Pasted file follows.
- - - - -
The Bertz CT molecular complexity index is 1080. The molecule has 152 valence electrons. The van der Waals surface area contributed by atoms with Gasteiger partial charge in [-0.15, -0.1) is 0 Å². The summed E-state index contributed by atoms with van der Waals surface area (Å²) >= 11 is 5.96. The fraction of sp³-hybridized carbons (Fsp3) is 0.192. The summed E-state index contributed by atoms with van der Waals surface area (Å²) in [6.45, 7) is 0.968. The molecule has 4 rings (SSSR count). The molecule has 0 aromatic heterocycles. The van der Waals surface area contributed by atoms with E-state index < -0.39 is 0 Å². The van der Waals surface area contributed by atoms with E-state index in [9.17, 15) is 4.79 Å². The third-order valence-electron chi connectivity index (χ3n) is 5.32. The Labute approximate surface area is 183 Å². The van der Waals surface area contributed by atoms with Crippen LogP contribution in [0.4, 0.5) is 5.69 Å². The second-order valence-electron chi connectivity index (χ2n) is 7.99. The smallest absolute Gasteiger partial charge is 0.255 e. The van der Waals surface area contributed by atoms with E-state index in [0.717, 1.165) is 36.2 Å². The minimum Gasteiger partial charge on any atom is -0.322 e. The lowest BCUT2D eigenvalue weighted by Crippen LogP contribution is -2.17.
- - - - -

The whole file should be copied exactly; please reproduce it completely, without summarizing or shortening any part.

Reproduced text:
The Bertz CT molecular complexity index is 1080. The molecule has 152 valence electrons. The van der Waals surface area contributed by atoms with Gasteiger partial charge in [-0.15, -0.1) is 0 Å². The summed E-state index contributed by atoms with van der Waals surface area (Å²) >= 11 is 5.96. The fraction of sp³-hybridized carbons (Fsp3) is 0.192. The summed E-state index contributed by atoms with van der Waals surface area (Å²) in [6.45, 7) is 0.968. The molecule has 4 rings (SSSR count). The molecule has 0 aromatic heterocycles. The van der Waals surface area contributed by atoms with E-state index < -0.39 is 0 Å². The van der Waals surface area contributed by atoms with E-state index in [9.17, 15) is 4.79 Å². The third-order valence-electron chi connectivity index (χ3n) is 5.32. The Labute approximate surface area is 183 Å². The van der Waals surface area contributed by atoms with Crippen LogP contribution in [0.4, 0.5) is 5.69 Å². The second-order valence-electron chi connectivity index (χ2n) is 7.99. The smallest absolute Gasteiger partial charge is 0.255 e. The van der Waals surface area contributed by atoms with E-state index in [0.717, 1.165) is 36.2 Å². The minimum Gasteiger partial charge on any atom is -0.322 e. The lowest BCUT2D eigenvalue weighted by Crippen LogP contribution is -2.17.